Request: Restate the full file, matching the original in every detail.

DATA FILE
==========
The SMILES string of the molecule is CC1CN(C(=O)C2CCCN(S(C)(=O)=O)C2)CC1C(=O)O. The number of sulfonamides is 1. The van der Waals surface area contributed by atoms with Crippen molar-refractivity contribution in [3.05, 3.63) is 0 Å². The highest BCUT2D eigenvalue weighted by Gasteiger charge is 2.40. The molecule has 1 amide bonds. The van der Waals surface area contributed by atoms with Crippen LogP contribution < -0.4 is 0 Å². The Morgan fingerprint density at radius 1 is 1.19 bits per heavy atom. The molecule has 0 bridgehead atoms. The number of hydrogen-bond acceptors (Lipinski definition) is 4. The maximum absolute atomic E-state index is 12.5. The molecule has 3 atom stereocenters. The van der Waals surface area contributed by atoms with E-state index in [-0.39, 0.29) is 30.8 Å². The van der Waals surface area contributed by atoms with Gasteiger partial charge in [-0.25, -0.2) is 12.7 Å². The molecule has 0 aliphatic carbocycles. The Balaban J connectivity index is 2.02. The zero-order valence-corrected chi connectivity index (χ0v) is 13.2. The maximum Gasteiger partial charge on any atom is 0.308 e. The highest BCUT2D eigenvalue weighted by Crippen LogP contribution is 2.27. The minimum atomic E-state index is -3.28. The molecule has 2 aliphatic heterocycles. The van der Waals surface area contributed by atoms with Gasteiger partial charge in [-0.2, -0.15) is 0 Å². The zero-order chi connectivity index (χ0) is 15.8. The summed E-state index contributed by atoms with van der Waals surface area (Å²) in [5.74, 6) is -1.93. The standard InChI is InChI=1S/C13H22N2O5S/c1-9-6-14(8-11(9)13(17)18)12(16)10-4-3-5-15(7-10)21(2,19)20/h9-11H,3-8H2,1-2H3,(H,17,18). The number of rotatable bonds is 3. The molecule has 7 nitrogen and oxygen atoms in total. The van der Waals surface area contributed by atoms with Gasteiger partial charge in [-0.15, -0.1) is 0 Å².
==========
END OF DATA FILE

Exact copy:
The SMILES string of the molecule is CC1CN(C(=O)C2CCCN(S(C)(=O)=O)C2)CC1C(=O)O. The number of sulfonamides is 1. The van der Waals surface area contributed by atoms with Crippen molar-refractivity contribution in [3.05, 3.63) is 0 Å². The highest BCUT2D eigenvalue weighted by Gasteiger charge is 2.40. The molecule has 1 amide bonds. The van der Waals surface area contributed by atoms with Crippen LogP contribution < -0.4 is 0 Å². The Morgan fingerprint density at radius 1 is 1.19 bits per heavy atom. The molecule has 0 bridgehead atoms. The number of hydrogen-bond acceptors (Lipinski definition) is 4. The maximum absolute atomic E-state index is 12.5. The molecule has 3 atom stereocenters. The van der Waals surface area contributed by atoms with E-state index in [-0.39, 0.29) is 30.8 Å². The van der Waals surface area contributed by atoms with Gasteiger partial charge in [-0.25, -0.2) is 12.7 Å². The molecule has 0 aliphatic carbocycles. The Balaban J connectivity index is 2.02. The zero-order valence-corrected chi connectivity index (χ0v) is 13.2. The maximum Gasteiger partial charge on any atom is 0.308 e. The highest BCUT2D eigenvalue weighted by Crippen LogP contribution is 2.27. The minimum atomic E-state index is -3.28. The molecule has 2 aliphatic heterocycles. The van der Waals surface area contributed by atoms with Gasteiger partial charge in [-0.2, -0.15) is 0 Å². The zero-order chi connectivity index (χ0) is 15.8. The summed E-state index contributed by atoms with van der Waals surface area (Å²) in [5.74, 6) is -1.93. The standard InChI is InChI=1S/C13H22N2O5S/c1-9-6-14(8-11(9)13(17)18)12(16)10-4-3-5-15(7-10)21(2,19)20/h9-11H,3-8H2,1-2H3,(H,17,18). The number of rotatable bonds is 3. The molecule has 7 nitrogen and oxygen atoms in total. The van der Waals surface area contributed by atoms with Gasteiger partial charge in [-0.15, -0.1) is 0 Å².